Thinking of improving your heart health, well cacao has you covered…
Cacao has been shown to help improve blood pressure by increasing levels of a compound called nitric oxide in the blood which can ultimately lower your risk of heart attacks and strokes by relaxing and dilating the arteries and blood vessels and improve blood flow through the body. Similarly, this effect can also improve cholesterol levels by reducing LDL cholesterol in the body.
Not only does Cacao support your heart but these amazing polyphenols can also reduce the risk of neurodegenerative diseases by improving the blood flow to the brain and improving brain function. By crossing the blood brain barrier, they have a positive effect on the health of your brain.
And we are not even finished, Cacao is also high in iron with as much as 20% of your RDA from just 1oz of dark chocolate but remember that plant-based sources of iron from foods such as cacao, are not as easily absorbed but by adding vitamin C rich foods increases absorption by up to 67% so get dipping those strawberries into some delicious melted dark chocolate.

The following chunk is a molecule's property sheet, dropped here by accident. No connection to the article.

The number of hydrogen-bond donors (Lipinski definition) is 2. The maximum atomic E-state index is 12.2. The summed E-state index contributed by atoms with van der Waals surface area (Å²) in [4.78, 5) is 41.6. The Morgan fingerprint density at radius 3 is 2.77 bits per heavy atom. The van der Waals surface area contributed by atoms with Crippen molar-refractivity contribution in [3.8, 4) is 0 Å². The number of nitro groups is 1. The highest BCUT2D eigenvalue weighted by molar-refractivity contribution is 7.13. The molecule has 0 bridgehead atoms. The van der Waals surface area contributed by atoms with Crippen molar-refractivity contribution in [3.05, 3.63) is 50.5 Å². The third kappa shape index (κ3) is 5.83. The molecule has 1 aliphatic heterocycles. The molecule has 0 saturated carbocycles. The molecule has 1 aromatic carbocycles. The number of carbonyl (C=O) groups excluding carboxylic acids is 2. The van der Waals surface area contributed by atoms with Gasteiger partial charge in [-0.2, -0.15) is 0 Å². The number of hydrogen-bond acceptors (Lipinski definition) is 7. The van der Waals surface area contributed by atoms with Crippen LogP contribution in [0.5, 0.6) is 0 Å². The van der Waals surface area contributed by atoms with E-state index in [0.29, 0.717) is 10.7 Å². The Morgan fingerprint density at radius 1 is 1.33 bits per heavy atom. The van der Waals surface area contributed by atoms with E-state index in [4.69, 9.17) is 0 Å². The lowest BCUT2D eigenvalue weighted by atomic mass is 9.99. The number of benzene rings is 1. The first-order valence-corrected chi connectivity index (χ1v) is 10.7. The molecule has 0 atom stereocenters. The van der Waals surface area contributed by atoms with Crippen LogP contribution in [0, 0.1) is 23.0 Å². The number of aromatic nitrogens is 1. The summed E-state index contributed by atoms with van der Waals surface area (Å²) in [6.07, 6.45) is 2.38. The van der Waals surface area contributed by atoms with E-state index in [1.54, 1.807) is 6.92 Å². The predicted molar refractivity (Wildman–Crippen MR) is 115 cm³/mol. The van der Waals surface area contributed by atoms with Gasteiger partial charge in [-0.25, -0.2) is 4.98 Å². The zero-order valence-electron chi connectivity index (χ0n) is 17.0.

And I’m sure you will agree that chocolate is a firm favourite for many and although cacao is a wonderful nutrient packed superfood, we should be looking at the good nutrient dense sources of cacao/chocolate such as raw cacao which is great used in smoothies, mixed into porridge, made into a rich hot chocolate and opting for chocolate with a cacao content of 85% or more will give you those amazing health benefits. Try to avoid the low cacao content chocolate such as milk or white chocolate as these unfortunately do not have the same amazing health benefits and are normally laden with high sugar content.